Orchestre de Chambre de Lausanne, Renaud Capuçon

A distanced homage to the classical style, the unbridled and subtly ironic vitality of violin virtuosity, the spells of symbolist drama and the magic of childhood: it is in a kaleidoscope of forms and colours that Renaud Capuçon leads the Swiss ensemble.

A spiritual tribute to Haydn, Prokofiev's "Classical" Symphony (1918) succeeds in combining an exciting combination of incisive modernity with the rhythmic clarity, sense of structure and gallantry of the 18th century. Renaud Capuçon's bow then takes flight in the delicate concertante romance, based on a forgotten aria from Benvenuto Cellini, that is Berlioz's Rêverie et Caprice (1840), before abandoning himself to the diableries of Ravel's Tzigane (1924): all the violinistic prowess comes together, as if for a wild (though highly written) improvisation in this irresistible rhapsody. Ravel again, whose childlike spirit reaches heights of poetic imagination in Ma mère l'Oye: one hesitates between enchantment and sorcery, radiant simplicity and sly meanderings, familiarity and exoticism, like the shimmering, sometimes reassuring, sometimes disquieting, tales dear to the composer. Transported to the stage with Maeterlinck's symbolism, poetry permeates Fauré's Suite after Pelléas et Mélisande: in addition to the splendid "Sicilienne", we are enchanted by the colours of the oboe and the infinite delicacy with which the composer, modestly, suggests tragedy.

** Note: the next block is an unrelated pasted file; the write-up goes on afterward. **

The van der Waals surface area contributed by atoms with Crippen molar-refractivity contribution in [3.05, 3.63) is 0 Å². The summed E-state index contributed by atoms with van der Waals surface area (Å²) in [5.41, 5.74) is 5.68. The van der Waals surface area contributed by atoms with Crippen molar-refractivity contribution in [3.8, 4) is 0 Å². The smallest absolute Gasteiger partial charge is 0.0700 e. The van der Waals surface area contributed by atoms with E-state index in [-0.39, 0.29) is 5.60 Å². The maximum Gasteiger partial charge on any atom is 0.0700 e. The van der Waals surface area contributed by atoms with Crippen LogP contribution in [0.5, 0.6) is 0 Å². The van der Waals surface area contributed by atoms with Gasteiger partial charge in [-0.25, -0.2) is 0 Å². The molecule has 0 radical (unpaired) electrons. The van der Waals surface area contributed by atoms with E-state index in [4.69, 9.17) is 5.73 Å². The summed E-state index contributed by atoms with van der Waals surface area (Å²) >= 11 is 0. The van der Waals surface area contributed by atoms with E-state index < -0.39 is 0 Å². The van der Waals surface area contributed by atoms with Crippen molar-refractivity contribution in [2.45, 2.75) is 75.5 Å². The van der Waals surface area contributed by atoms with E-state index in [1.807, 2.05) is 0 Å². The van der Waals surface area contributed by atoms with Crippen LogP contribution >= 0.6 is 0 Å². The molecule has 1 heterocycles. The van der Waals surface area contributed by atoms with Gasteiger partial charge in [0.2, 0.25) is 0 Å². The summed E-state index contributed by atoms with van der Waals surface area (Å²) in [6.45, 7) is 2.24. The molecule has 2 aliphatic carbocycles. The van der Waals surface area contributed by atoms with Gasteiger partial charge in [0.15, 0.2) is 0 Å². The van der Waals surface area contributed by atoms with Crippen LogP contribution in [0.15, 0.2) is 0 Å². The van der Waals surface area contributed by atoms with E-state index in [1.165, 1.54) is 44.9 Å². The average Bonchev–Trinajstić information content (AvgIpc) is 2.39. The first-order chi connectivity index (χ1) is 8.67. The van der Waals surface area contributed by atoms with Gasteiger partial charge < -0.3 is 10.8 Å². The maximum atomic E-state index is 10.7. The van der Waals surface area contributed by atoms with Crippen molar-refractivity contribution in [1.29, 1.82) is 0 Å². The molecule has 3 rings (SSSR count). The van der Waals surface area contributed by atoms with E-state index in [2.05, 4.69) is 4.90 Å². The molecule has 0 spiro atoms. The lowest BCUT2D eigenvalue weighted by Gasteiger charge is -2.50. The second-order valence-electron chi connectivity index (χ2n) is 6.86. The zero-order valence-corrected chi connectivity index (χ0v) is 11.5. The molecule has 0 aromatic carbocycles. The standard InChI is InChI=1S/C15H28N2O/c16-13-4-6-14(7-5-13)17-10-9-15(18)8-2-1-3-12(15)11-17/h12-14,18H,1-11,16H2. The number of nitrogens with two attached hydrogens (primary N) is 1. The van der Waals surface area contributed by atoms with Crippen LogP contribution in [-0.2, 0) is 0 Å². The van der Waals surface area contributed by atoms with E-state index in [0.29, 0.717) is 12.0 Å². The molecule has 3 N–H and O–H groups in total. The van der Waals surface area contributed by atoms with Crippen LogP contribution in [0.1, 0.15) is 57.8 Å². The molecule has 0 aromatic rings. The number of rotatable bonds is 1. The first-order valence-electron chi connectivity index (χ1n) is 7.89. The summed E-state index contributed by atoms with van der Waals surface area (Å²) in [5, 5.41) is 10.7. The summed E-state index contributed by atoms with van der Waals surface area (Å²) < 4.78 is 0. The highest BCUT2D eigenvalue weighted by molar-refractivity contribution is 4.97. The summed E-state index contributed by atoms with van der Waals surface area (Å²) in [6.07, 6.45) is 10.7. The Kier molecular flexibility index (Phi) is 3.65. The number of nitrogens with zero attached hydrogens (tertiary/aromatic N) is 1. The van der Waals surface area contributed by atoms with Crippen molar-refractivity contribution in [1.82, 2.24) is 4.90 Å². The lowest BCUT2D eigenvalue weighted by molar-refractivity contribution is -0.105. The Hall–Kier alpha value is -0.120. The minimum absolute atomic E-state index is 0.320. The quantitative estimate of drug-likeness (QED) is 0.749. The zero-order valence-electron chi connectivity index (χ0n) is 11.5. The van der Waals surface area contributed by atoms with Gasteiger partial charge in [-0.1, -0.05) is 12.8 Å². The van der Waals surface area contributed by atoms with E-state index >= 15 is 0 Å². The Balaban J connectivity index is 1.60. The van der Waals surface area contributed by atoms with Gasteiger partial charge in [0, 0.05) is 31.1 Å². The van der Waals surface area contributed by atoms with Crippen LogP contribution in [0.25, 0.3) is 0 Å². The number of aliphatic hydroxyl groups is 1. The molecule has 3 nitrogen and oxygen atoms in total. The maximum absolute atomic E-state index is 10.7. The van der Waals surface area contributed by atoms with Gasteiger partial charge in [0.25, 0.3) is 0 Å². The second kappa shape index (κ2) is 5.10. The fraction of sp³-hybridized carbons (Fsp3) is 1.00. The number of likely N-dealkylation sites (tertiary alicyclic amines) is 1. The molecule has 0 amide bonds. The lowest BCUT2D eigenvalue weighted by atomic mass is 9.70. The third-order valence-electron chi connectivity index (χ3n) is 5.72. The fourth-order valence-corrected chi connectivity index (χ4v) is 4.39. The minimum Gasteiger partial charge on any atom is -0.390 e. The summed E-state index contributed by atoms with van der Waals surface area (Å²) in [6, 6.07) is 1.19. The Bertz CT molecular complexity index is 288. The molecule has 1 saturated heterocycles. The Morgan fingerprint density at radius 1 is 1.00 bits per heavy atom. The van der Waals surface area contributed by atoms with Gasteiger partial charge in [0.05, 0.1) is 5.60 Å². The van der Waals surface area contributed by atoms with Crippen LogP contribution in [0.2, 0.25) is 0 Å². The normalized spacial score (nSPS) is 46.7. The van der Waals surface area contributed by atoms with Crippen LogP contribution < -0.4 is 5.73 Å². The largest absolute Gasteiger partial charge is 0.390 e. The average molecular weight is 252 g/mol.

• Music
  • Music
  • Classical music
  • Concert

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